Posted by Namrata
It is 2019, high time that we consider talking about mental illness without any qualms. Since time immemorial, women in Indian society have been taught to consider themselves as an invisible entity with their health both physical and mental being of almost zero importance. This belief had led to women developing critical ailments which remain undetected for years due to negligence and when discovered are at a stage where little can be done about them. Psychological, emotional and financial conditions tend to play an important role in the wellbeing of an individual. Most of the times, socio-economic conditions also lead to mental health issues.
In the preface, Nayyar notes,“In the twenty first century where change is occurring at an unprecedented pace, the everyday lives of women are often considered a ‘small detail’ in the larger historical landscape. However the distress they face in their everyday lives reveals the link between macro changes and their impact on the day-to-day lives of people. This book attempts to explore the everyday meaning of distress in order to understand these larger changes.”
It is interesting to note how crucial a role gender disparity plays in the mental health of women.
Against all odds: Psychosocial Distress and Healing among Women by Mahima Nayar is a book that tries to demystify the common beliefs regarding madness, mental health and mental illness. Through an array of interviews and case studies presented at length in the book, the author goes on to conclude that the treatment needed is for the issues more than the women who are suffering because of them. Because one woman will heal and move on in life but by then the issue will have affected someone else.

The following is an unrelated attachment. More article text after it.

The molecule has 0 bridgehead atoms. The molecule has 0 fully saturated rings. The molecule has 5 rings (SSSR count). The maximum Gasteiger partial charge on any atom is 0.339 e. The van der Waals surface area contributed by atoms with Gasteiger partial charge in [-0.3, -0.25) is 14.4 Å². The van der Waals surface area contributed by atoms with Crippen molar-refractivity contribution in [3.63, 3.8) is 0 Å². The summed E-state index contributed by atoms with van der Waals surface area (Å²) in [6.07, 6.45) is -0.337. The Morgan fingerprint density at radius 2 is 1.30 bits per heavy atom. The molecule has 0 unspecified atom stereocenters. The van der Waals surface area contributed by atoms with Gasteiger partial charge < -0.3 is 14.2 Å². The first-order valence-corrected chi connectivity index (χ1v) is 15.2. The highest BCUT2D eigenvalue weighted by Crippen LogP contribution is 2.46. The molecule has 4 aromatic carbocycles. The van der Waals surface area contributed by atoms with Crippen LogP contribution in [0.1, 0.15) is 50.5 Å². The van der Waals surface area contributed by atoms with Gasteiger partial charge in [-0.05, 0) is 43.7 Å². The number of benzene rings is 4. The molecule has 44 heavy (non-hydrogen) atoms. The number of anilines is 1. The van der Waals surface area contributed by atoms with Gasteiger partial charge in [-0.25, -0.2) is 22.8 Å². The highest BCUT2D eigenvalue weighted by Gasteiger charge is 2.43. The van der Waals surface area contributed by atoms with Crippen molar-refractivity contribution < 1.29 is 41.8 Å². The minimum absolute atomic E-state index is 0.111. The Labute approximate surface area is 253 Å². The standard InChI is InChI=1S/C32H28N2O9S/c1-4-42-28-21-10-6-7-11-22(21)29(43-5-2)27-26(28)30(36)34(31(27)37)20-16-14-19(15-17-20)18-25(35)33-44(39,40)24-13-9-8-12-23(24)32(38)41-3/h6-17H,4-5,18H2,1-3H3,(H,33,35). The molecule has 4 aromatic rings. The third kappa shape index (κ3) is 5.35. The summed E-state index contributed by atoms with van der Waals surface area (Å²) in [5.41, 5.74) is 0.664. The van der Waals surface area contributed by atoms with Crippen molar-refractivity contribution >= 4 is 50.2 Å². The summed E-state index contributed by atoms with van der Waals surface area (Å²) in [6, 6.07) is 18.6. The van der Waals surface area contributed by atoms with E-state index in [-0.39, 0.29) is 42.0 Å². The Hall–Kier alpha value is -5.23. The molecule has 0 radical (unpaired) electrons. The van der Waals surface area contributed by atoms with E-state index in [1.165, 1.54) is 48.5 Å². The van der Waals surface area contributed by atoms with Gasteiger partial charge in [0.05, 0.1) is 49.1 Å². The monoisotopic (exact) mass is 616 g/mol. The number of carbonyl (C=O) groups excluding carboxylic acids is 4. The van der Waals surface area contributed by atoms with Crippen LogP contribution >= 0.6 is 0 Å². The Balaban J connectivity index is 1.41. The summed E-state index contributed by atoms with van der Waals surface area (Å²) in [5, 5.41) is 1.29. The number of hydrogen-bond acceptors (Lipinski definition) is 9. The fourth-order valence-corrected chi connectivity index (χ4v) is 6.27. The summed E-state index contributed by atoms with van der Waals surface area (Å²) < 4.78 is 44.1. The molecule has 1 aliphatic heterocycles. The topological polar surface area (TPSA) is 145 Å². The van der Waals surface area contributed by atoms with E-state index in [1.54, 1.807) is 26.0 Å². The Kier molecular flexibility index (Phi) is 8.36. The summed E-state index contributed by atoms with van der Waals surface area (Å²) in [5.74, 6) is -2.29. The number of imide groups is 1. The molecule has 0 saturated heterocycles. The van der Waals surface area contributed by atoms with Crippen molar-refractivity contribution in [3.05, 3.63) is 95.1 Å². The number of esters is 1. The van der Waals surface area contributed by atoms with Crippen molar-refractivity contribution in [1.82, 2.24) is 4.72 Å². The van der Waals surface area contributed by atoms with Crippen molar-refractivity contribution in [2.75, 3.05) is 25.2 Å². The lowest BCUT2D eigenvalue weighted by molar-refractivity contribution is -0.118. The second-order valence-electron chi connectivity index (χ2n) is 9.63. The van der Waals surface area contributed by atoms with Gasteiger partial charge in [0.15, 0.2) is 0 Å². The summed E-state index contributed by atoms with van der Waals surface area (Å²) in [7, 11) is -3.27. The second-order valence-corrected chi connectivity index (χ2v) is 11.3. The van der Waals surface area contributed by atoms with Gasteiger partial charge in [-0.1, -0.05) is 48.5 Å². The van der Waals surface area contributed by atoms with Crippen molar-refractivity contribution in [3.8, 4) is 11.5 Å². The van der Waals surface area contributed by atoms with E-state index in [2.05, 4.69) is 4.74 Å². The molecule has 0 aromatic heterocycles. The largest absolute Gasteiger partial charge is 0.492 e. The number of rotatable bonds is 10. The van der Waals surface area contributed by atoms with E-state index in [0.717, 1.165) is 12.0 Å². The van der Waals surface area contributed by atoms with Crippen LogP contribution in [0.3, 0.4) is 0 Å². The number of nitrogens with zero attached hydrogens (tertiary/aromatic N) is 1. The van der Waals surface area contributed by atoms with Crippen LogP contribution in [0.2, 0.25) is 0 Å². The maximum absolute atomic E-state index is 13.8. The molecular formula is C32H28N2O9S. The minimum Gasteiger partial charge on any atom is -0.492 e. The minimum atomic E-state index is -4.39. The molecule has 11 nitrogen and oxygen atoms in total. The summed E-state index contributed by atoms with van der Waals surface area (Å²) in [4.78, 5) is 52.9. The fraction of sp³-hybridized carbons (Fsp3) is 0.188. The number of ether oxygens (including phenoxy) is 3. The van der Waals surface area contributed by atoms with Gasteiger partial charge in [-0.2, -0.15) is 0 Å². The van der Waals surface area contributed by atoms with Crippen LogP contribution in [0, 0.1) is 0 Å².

It is interesting to note how crucial a role gender disparity plays in the mental health of women. This constant suppression gives birth to a lot of issues like lack of confidence, inferiority complex, lack of decision-making ability etc which are the beginning of bigger issues like anxiety disorder, depression etc. Women who are often ignored at home end up talking very loudly when angered. This is an extremely subconscious act which the doer might not notice but somewhere their mind has processed the need to be heard as the need to be loud. She notes, “Chesler argues that women’s behaviour is typically devalued, rejected and pathologized: ’women, by definition, are viewed as psychiatrically impaired – whether they accept or reject the female role- simply because they are women.”
Bringing together her close to two decades of experience of working with women and children the author narrates their ordeal with a poignancy that is unmatched. Heart wrenching stories of survivors of domestic violence and sexual assault make you see how the seeds of mental ailments are sown which gradually grow if they go unnoticed for a long time.
Care giver, maternal instincts, home maker are some of the roles that are allotted to women by default. Since birth they are domesticated to an extent that by the time they grow up, they believe that they have a back-end role, always, to ensure smooth functioning of domestic lives of family members and loved ones. Many times, women tend to pass on their fears, apprehensions, beliefs, superstitions and mental ailments to their children unknowingly never realising the extent of damage they are doing. Even as per child-psychology during pregnancy a mother tends to pass on her likes and dislikes not limited to food preferences to the child.